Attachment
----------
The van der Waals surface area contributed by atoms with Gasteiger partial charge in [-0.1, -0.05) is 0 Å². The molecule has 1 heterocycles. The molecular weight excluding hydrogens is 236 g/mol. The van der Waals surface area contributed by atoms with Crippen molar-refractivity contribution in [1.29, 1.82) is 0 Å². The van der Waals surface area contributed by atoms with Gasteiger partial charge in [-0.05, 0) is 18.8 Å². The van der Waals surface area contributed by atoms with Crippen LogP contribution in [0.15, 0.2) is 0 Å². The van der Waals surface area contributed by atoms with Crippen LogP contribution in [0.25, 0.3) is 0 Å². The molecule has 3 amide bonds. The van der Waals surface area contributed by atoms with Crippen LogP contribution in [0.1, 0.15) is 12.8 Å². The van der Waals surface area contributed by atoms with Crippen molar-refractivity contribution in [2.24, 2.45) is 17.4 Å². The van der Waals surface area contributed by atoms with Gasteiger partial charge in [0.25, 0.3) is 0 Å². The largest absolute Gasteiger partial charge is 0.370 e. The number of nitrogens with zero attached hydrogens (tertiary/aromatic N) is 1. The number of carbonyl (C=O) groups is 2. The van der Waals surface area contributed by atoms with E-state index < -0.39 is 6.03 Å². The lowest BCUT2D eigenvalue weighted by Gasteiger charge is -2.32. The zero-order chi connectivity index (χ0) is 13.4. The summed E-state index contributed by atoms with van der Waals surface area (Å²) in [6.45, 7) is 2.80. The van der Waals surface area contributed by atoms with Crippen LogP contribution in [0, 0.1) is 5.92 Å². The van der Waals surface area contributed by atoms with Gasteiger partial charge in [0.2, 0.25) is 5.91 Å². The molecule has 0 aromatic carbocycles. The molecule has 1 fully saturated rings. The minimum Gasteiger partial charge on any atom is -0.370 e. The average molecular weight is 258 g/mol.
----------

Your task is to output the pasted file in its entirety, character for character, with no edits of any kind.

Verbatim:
The van der Waals surface area contributed by atoms with Gasteiger partial charge in [-0.1, -0.05) is 0 Å². The molecule has 1 heterocycles. The molecular weight excluding hydrogens is 236 g/mol. The van der Waals surface area contributed by atoms with Crippen molar-refractivity contribution in [1.29, 1.82) is 0 Å². The van der Waals surface area contributed by atoms with Gasteiger partial charge in [-0.05, 0) is 18.8 Å². The van der Waals surface area contributed by atoms with Crippen LogP contribution in [0.15, 0.2) is 0 Å². The van der Waals surface area contributed by atoms with Crippen LogP contribution in [0.25, 0.3) is 0 Å². The molecule has 3 amide bonds. The van der Waals surface area contributed by atoms with Crippen LogP contribution in [0.1, 0.15) is 12.8 Å². The van der Waals surface area contributed by atoms with Crippen molar-refractivity contribution in [2.24, 2.45) is 17.4 Å². The van der Waals surface area contributed by atoms with Gasteiger partial charge in [0.25, 0.3) is 0 Å². The largest absolute Gasteiger partial charge is 0.370 e. The number of nitrogens with zero attached hydrogens (tertiary/aromatic N) is 1. The number of carbonyl (C=O) groups is 2. The van der Waals surface area contributed by atoms with E-state index < -0.39 is 6.03 Å². The lowest BCUT2D eigenvalue weighted by Gasteiger charge is -2.32. The zero-order chi connectivity index (χ0) is 13.4. The summed E-state index contributed by atoms with van der Waals surface area (Å²) in [6.45, 7) is 2.80. The van der Waals surface area contributed by atoms with Crippen LogP contribution in [0, 0.1) is 5.92 Å². The van der Waals surface area contributed by atoms with Gasteiger partial charge in [0.2, 0.25) is 5.91 Å². The molecule has 0 aromatic carbocycles. The molecule has 1 fully saturated rings. The minimum Gasteiger partial charge on any atom is -0.370 e. The average molecular weight is 258 g/mol.